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SDL2 Texture


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#1 Hanksha   Members   -  Reputation: 159

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Posted 06 January 2014 - 07:44 AM

Hi,

 

I've been trying to load large images (like 5000x2000, basically of map back ground) into an SDL_Texture*

 

Example:

SDL_Texture* image;

image = IMG_LoadTexture(renderer,"data/test.png");

But with a large resolution the image can't be load into the texture, with lower resolution like 1280x720 it works fine.

Is there a limit of size for an SDL_Texture?



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#2 Serapth   Crossbones+   -  Reputation: 5182

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Posted 06 January 2014 - 09:59 AM

Well, since SDL_Texture is a small veneer over OpenGL textures, it is most likely not an SDL issue.

 

The first an most likely issue is you are running < OpenGl 2.0.  In this case, you need to have your texture dimensions be Power of Two in size.  Meaning your width or height should be 2,4,8,16,32,64,128,256,512, etc...

 

The second most common reason is you are exceeding YOUR graphic cards maximum texture size.  This is device specific, so it will depend on the machine you run on.  5000 is probably two wide, depending on your card.  Try scaling down to 4096 width and see what happens ( A common size limit ).



#3 Hanksha   Members   -  Reputation: 159

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Posted 09 January 2014 - 04:20 AM

(Sorry for late answer)

Yes apparently after few test, the limit looks to be 4096x4096.

Is there any documentation about that? (I didn't see anything on wiki of SDL2)



#4 Serapth   Crossbones+   -  Reputation: 5182

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Posted 09 January 2014 - 09:54 AM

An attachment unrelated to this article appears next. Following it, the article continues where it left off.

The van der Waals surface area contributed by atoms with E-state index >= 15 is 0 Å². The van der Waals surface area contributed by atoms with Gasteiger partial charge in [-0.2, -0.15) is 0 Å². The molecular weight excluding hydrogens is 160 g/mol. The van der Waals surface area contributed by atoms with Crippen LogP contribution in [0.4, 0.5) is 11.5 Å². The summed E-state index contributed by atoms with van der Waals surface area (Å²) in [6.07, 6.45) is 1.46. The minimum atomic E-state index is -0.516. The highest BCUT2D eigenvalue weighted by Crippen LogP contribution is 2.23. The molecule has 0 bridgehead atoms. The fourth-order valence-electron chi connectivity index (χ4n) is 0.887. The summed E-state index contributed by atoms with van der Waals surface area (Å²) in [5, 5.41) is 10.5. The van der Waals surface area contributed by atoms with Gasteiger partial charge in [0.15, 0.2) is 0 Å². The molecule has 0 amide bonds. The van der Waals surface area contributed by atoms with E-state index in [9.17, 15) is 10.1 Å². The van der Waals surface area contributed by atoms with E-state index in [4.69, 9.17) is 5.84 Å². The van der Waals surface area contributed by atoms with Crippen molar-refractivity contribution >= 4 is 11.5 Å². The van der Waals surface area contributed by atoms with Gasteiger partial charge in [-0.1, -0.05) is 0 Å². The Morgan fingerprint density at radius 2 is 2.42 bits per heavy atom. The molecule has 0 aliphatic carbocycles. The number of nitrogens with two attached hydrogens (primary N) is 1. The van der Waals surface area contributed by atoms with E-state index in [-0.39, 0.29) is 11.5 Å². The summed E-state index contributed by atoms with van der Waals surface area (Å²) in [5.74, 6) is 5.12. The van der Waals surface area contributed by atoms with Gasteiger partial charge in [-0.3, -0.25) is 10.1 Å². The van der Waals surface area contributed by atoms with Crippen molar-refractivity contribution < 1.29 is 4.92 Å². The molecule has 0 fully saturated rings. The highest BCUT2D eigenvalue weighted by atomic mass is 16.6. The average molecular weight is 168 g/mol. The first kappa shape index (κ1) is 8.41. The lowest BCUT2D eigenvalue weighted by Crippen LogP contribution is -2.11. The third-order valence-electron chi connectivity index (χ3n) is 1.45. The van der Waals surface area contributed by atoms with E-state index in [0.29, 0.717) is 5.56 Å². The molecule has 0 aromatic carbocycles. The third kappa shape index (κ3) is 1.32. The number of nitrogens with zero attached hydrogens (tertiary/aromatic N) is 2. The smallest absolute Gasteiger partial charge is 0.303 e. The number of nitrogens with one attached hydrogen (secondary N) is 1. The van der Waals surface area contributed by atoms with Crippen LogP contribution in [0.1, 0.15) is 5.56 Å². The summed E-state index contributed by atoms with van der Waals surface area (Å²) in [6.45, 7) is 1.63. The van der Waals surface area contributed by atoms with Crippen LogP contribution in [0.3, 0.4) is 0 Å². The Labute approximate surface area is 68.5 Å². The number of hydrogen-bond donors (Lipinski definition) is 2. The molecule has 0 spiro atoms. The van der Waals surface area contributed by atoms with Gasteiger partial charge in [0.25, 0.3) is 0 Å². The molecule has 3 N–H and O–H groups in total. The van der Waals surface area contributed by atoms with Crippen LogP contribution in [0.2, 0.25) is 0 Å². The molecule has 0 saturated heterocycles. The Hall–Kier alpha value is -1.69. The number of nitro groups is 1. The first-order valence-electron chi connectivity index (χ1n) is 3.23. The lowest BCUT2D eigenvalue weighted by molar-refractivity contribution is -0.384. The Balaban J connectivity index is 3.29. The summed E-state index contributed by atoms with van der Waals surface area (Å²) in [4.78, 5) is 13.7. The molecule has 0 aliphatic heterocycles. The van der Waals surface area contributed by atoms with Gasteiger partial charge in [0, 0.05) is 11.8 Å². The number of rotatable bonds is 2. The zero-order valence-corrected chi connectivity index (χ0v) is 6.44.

(Sorry for late answer)

Yes apparently after few test, the limit looks to be 4096x4096.

Is there any documentation about that? (I didn't see anything on wiki of SDL2)

 

The documentation is from the OpenGL spec.  Unfortunately all you will see is "driver dependant".  Basically meaning its up to the company implementing the drivers.

 

You may be able to get documentation on this from the device manufacturer, but that wouldn't be fun.  There is however a GL call that allows you to query the maximum texture size, SDL may implement it, i am not sure.



#5 Hanksha   Members   -  Reputation: 159

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Posted 10 January 2014 - 12:16 AM

So if I put a large background 4096x4096, I might encounter a case of a computer who could not load it? (I've done 5 or 6 test on computers but most of them were not old)



#6 Serapth   Crossbones+   -  Reputation: 5182

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Posted 10 January 2014 - 08:43 AM

So if I put a large background 4096x4096, I might encounter a case of a computer who could not load it? (I've done 5 or 6 test on computers but most of them were not old)

 

 

Yes this is true; you need to establish a baseline machine.

 

4096x4096 is a reasonable MODERN minimum.  If you want to support as many machines as possible, 2048x2048 is a better call.

 

Intel Integrated graphics are about the baseline of 3D GPUs and as you can see from the documentation some of the HD3000 models have a hard limit of 2048:

 

Max 2d texture

2K x 2K

4K x 4K

4K x 4K

2K x 2K

4K x 4K

Max 3d texture

2048 x 2048 x 256

8092 x 8092 x 256

8092 x 8092 x 256

2048 x 2048 x 256

8092 x 8092 x 256

 

That said, the last 2k x 2k GPU was in 2007.  

 

The HD3000 is a good choice of baseline chips, as it is used in a TON of laptops and is also the base chip for most iMacs created in the past 6 or so years.



#7 Hanksha   Members   -  Reputation: 159

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Posted 10 January 2014 - 05:47 PM

Interesting! I'll follow your advice. I'll make a function to detect the GPU of the user so it could send a message error if it can't load texture because of that.



#8 Aldacron   GDNet+   -  Reputation: 3065

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Posted 10 January 2014 - 09:52 PM

Interesting! I'll follow your advice. I'll make a function to detect the GPU of the user so it could send a message error if it can't load texture because of that.

No need for that. SDL_GetRendererInfo will return a pointer to a SDL_RendererInfo object. You can check the max_texture_width and max_texture_height fields to see if your texture will fit.



#9 Hanksha   Members   -  Reputation: 159

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Posted 12 January 2014 - 05:57 AM

By make a function I meant use an SDL one : )






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